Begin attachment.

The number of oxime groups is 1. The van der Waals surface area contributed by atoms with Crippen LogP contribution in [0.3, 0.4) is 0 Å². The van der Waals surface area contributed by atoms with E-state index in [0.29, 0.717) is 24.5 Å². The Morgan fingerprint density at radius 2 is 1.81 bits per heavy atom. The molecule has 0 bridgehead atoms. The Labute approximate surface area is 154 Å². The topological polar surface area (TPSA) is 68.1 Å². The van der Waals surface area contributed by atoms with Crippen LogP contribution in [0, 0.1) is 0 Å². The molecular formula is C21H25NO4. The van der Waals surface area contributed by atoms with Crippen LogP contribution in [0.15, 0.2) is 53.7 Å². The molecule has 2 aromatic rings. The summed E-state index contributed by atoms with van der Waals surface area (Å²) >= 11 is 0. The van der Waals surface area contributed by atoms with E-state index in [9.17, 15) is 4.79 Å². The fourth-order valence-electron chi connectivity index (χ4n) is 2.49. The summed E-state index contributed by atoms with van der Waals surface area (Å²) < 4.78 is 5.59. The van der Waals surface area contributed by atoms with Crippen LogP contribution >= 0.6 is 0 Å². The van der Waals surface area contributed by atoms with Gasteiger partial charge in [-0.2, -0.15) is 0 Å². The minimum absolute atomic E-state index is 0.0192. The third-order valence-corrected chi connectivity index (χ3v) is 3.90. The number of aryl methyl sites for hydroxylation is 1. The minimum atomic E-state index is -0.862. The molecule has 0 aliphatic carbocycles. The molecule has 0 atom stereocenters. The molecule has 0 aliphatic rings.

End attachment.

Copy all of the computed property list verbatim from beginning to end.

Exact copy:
The number of oxime groups is 1. The van der Waals surface area contributed by atoms with Crippen LogP contribution in [0.3, 0.4) is 0 Å². The van der Waals surface area contributed by atoms with E-state index in [0.29, 0.717) is 24.5 Å². The Morgan fingerprint density at radius 2 is 1.81 bits per heavy atom. The molecule has 0 bridgehead atoms. The Labute approximate surface area is 154 Å². The topological polar surface area (TPSA) is 68.1 Å². The van der Waals surface area contributed by atoms with Crippen LogP contribution in [0, 0.1) is 0 Å². The molecular formula is C21H25NO4. The van der Waals surface area contributed by atoms with Crippen LogP contribution in [0.15, 0.2) is 53.7 Å². The molecule has 2 aromatic rings. The summed E-state index contributed by atoms with van der Waals surface area (Å²) >= 11 is 0. The van der Waals surface area contributed by atoms with E-state index in [9.17, 15) is 4.79 Å². The fourth-order valence-electron chi connectivity index (χ4n) is 2.49. The summed E-state index contributed by atoms with van der Waals surface area (Å²) < 4.78 is 5.59. The van der Waals surface area contributed by atoms with Crippen LogP contribution >= 0.6 is 0 Å². The van der Waals surface area contributed by atoms with Gasteiger partial charge in [-0.2, -0.15) is 0 Å². The minimum absolute atomic E-state index is 0.0192. The third-order valence-corrected chi connectivity index (χ3v) is 3.90. The number of aryl methyl sites for hydroxylation is 1. The minimum atomic E-state index is -0.862. The molecule has 0 aliphatic carbocycles. The molecule has 0 atom stereocenters. The molecule has 0 aliphatic rings.